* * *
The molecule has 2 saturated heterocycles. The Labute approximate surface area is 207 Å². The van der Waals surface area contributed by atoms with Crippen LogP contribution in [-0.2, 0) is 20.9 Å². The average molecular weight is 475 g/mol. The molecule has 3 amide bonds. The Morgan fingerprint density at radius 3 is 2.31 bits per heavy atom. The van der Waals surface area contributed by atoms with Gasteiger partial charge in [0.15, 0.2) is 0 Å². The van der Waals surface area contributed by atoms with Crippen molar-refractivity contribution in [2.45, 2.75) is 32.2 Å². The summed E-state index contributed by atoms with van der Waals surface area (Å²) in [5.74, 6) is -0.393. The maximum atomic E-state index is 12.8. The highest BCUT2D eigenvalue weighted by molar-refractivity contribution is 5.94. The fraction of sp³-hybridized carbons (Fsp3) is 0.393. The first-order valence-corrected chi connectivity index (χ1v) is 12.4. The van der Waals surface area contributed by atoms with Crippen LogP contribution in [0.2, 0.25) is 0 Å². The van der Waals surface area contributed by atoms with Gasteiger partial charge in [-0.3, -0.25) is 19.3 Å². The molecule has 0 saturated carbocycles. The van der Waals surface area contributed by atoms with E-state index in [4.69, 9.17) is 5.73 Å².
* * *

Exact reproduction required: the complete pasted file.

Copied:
The molecule has 2 saturated heterocycles. The Labute approximate surface area is 207 Å². The van der Waals surface area contributed by atoms with Crippen LogP contribution in [-0.2, 0) is 20.9 Å². The average molecular weight is 475 g/mol. The molecule has 3 amide bonds. The Morgan fingerprint density at radius 3 is 2.31 bits per heavy atom. The van der Waals surface area contributed by atoms with Gasteiger partial charge in [0.15, 0.2) is 0 Å². The van der Waals surface area contributed by atoms with Crippen molar-refractivity contribution in [2.45, 2.75) is 32.2 Å². The summed E-state index contributed by atoms with van der Waals surface area (Å²) in [5.74, 6) is -0.393. The maximum atomic E-state index is 12.8. The highest BCUT2D eigenvalue weighted by molar-refractivity contribution is 5.94. The fraction of sp³-hybridized carbons (Fsp3) is 0.393. The first-order valence-corrected chi connectivity index (χ1v) is 12.4. The van der Waals surface area contributed by atoms with Crippen LogP contribution in [0.2, 0.25) is 0 Å². The van der Waals surface area contributed by atoms with Gasteiger partial charge in [-0.3, -0.25) is 19.3 Å². The molecule has 0 saturated carbocycles. The van der Waals surface area contributed by atoms with E-state index in [4.69, 9.17) is 5.73 Å².